Dashboard Search

On the New Dashboard page, we can provide a name and a description for our dashboard.

Postgres Metrics

Adding a chart

Next, we click on Add a chart. For the new chart, we provide a title for the chart. We can use the query builder to build a query around a specific metric or set of metrics.

5. Add chart initial

With “Metric” selected, we can begin typing in the search box. We are shown suggestions that begin with postgresql, which show metrics that are coming through the Collector.

Query filter image

For example, we can choose postgresql.backends to plot the number of client connections to our PostgreSQL instance. After opening several terminals to make several connections to PostgreSQL, we begin to see data plotted like the following:

Number of connections data plot

We can adjust the time range for our query. For example, we can adjust the chart to show the last 15 minutes.

Time range chart

The resulting chart looks like this:

Time chart, view one

Adding multiple metrics to a chart

We can add another metric to this chart, such as postgresql.connection.max.

Multiple metrics chart

The resulting chart now shows both metrics, with active connections in blue (all in the 6-10 connections range) and max connections in purple (fixed at 100).

Line chart image

Working with formulas

Although seeing the number of active connections and max connections is helpful, it would be more useful for us to see the proportion of active connections to max connections. For this, we continue working within the present cart, but we click on Add a formula.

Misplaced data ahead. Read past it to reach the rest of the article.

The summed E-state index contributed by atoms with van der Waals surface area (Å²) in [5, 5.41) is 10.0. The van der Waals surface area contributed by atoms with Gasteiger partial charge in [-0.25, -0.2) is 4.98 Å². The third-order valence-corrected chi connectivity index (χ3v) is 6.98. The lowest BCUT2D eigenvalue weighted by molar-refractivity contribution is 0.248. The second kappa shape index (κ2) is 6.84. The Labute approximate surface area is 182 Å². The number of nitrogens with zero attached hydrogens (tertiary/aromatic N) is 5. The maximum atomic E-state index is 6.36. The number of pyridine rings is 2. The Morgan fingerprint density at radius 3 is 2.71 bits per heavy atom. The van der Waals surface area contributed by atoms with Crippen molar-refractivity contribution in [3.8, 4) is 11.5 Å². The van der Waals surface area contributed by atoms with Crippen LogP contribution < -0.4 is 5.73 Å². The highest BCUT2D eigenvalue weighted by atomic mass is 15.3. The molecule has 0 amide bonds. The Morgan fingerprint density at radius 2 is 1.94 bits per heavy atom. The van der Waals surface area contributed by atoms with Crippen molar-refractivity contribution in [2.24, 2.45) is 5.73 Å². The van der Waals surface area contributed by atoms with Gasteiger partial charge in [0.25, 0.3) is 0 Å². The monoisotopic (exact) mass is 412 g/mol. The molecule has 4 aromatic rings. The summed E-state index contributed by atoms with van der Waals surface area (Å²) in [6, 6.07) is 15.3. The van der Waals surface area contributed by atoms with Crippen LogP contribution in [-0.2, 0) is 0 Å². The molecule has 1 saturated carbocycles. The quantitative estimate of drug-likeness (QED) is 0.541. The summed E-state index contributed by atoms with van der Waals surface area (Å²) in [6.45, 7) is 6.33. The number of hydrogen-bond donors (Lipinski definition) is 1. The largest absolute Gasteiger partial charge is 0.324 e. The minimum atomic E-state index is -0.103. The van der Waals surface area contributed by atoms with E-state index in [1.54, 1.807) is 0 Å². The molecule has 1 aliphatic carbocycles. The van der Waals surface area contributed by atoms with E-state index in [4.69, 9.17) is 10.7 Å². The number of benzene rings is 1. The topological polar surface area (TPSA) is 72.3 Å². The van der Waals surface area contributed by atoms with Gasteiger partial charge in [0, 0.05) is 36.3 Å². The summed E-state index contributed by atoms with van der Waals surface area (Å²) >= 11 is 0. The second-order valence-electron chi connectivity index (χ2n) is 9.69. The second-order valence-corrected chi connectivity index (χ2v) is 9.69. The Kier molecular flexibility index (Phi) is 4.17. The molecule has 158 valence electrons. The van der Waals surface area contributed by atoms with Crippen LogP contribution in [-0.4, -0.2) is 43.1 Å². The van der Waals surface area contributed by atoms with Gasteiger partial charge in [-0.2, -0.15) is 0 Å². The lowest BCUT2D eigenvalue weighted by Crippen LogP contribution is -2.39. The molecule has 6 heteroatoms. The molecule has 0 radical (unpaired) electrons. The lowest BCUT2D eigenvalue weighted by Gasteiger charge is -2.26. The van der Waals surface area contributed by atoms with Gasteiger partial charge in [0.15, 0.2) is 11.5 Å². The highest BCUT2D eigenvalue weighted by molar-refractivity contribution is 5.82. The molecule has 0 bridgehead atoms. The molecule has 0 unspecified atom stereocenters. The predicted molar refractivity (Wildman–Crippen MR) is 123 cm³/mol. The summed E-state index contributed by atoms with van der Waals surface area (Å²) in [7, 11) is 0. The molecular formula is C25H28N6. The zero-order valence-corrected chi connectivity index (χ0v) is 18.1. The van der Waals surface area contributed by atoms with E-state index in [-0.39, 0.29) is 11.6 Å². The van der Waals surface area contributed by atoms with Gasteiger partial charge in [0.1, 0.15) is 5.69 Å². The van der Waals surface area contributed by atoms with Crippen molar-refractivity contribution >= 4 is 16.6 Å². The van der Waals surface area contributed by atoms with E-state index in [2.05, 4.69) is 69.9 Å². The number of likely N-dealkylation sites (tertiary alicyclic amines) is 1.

Add formula screenshot

The active connections metric is labeled (by Lightstep) as a, while the max connections metric is labeled as b. To express the percentage of our allowable connections that is currently active, we would write a formula like this:

Another view of formula percentages

Then, we toggle what our chart displays, showing only the resulting percentage value while hiding the raw metrics. We do this by checking the box for our formula but unchecking the boxes for metrics a and b.

A view of a formula chart

The resulting chart looks like this:

Image of 20 connections

Of course, this chart isn't very inspiring, as max connections just happen to be set to 100. Therefore, an active connection count of eight will result in an active connections proportion of 8%. However, if we were to modify the configuration of our PostgreSQL instance to set the max connections to 20, then our chart would look like this:

Image of percentage of connections active

Quite quickly, our proportion of active connections jumps from around 4% (which is 4 out of 100) to 20% (which is 4 out of 20).

We change the type of our chart to show Area rather than Line, and then we rename our chart to “% of Connections Active.” Finally, we save our chart. Our dashboard, with one chart, now looks like this: